Remove the negative influences from your life so you can have more positive ones. But how do you do this?  Ironically, just by spending more time with the people and things that energize you, you naturally let go of the negatives from your life. 
  12. Learn to share the blame with others
    You must learn to accept that other people have some responsibility for things that don't go well in your life. Avoiding sharing blame with others, especially when you're always prone to taking 100% of the blame keeps you locked in your misery. You need to face up to the reality that you are not the only one responsible for all the problems going on around you.

But Over-responsibility can't always be that bad?

Yes, it's a mistake to think that over-responsibility is always a bad thing... like it is a sign of weak character... That being too responsible will leave you a nervous wreck.

Used right, being over-responsible teaches you to accept consequences rather than blame others. It can give you the self-respect to stand up for yourself when you need to. It forces you to do what needs to be done on time. It teaches you to plan ahead. It helps you become a goal-oriented person.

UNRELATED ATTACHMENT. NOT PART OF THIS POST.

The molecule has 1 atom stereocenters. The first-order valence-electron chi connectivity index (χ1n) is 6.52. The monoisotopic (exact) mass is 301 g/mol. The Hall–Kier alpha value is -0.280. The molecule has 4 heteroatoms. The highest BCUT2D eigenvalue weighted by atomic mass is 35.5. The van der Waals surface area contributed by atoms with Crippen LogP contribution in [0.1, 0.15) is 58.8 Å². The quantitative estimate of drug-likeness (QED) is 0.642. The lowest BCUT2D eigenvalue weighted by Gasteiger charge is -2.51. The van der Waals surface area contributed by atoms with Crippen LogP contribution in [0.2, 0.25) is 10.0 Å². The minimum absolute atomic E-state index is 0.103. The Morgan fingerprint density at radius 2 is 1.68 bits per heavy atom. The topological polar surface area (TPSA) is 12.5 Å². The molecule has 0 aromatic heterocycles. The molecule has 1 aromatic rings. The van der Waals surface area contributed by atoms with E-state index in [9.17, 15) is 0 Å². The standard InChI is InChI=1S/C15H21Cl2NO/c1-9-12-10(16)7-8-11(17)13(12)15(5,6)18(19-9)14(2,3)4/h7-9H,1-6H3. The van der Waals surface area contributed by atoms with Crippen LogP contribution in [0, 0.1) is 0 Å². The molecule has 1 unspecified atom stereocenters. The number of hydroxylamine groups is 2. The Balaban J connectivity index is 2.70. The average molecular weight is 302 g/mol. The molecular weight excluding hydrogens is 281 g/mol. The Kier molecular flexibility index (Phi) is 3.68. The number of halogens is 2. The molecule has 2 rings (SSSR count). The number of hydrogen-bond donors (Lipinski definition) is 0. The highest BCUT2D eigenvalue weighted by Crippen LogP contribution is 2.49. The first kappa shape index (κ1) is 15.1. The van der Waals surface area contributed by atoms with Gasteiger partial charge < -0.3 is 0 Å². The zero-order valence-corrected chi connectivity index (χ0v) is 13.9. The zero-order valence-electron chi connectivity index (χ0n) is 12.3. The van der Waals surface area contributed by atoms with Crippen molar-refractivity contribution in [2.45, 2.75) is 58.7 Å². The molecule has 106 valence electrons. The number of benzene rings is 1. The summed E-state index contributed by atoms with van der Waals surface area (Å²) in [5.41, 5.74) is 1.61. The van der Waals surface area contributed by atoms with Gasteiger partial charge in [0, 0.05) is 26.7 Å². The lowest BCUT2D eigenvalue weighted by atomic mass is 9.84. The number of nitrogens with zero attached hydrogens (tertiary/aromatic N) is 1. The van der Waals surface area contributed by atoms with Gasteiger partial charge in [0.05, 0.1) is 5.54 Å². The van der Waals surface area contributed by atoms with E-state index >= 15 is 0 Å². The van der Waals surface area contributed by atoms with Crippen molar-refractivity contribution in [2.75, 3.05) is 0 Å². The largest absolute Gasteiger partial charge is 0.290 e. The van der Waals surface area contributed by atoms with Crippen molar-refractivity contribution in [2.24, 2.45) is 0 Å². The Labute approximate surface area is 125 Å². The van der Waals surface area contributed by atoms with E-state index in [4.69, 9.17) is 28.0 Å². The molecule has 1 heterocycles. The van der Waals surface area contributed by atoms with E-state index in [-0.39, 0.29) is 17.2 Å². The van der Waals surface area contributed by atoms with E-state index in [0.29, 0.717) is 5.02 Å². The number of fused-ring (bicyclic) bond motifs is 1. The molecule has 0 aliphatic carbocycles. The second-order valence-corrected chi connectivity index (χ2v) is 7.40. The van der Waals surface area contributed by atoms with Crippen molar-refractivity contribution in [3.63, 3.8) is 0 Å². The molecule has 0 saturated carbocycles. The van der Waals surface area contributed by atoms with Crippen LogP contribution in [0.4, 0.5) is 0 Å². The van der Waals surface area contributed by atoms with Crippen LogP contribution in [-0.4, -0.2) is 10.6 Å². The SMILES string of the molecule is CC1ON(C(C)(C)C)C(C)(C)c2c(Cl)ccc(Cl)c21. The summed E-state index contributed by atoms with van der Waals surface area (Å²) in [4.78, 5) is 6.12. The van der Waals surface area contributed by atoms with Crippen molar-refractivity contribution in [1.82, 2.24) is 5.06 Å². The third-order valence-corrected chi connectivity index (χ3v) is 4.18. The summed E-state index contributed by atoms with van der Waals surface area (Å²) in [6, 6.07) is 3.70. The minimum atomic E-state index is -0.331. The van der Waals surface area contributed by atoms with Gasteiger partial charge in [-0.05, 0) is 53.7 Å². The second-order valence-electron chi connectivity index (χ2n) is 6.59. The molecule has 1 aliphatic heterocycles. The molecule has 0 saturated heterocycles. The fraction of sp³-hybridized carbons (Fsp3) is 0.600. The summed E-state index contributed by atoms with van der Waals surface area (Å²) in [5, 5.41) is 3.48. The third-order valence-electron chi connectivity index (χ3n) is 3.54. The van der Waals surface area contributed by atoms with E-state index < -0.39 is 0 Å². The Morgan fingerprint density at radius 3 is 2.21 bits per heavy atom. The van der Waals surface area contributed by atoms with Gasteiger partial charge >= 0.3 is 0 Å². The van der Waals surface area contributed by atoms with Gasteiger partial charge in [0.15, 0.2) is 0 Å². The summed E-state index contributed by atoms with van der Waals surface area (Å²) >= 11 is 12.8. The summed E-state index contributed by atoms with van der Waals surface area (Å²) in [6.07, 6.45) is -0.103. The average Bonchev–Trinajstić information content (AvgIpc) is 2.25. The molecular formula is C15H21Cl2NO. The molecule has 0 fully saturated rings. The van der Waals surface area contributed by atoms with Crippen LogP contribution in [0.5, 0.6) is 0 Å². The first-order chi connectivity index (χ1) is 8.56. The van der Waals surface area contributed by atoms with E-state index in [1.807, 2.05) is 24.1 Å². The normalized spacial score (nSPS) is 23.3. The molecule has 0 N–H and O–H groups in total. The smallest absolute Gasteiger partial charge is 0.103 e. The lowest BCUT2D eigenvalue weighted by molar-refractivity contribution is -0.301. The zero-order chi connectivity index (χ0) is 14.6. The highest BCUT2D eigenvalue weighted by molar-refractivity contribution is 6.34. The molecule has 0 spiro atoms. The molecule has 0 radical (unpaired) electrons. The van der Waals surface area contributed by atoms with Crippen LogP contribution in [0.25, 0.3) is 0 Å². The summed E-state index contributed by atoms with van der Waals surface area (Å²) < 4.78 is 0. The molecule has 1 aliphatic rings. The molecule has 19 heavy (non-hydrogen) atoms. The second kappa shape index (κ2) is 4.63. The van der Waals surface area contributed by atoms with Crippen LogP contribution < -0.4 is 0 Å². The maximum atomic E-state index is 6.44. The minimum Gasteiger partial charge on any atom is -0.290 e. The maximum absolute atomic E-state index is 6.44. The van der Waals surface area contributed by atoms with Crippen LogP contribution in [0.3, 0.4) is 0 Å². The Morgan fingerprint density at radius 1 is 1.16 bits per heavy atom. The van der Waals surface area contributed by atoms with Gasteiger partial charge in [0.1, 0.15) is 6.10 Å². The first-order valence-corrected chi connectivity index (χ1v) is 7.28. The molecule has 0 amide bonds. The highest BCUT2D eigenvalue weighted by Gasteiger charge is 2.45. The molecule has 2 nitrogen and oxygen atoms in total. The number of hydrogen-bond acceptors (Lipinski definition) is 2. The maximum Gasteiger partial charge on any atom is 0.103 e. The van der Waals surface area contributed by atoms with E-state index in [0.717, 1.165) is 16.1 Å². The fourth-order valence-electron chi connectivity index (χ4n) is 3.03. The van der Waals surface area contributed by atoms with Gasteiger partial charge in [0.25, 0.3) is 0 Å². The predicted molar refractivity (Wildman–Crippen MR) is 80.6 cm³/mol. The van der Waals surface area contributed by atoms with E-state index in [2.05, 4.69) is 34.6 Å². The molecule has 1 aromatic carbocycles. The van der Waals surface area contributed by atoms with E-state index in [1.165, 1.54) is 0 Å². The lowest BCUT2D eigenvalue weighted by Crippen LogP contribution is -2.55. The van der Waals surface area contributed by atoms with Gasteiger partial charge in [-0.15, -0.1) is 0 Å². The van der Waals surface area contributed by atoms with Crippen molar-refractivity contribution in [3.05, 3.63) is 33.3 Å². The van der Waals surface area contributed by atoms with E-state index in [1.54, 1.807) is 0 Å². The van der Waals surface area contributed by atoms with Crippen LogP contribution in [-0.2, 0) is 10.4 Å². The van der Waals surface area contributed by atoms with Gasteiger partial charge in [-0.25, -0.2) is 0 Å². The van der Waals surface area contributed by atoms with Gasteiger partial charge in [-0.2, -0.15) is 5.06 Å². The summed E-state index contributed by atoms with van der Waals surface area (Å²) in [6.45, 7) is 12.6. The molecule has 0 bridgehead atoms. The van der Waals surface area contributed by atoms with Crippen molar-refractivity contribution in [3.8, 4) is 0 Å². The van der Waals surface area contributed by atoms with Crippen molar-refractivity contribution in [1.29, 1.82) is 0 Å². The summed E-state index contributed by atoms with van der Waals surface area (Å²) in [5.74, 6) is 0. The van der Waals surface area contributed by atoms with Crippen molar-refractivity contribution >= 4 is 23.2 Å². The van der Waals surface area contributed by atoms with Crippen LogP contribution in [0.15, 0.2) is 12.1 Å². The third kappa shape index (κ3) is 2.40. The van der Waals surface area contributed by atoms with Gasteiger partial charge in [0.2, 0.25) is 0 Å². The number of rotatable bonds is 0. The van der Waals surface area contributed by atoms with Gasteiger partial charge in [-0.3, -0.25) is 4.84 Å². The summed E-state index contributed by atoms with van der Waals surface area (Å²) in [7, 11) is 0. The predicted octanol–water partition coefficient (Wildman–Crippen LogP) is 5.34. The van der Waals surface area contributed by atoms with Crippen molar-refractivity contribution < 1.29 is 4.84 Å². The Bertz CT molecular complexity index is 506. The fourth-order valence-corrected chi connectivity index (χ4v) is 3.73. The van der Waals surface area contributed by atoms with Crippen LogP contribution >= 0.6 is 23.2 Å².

The problem occurs when you become so responsible that you end up smothering yourself with too much concern. You lose sight of the fact that life is also about enjoying yourself, having some fun, making mistakes, and moving on.

To prevent this, as over-responsibility tries to bury you alive under that pile of dirty laundry of other people's problems.

Remember that you can’t do it all. It is an illusion to think you can.

Even if you're the most organized person in the world. Things will still get too much. That’s part of life. Don’t be afraid of disappointing.

Embrace it.

Learn from it.

Move on.

Use the 12 tips in this article to create the best possible conditions for experiencing a purpose-filled life.

Written by Adewale Ademuyiwa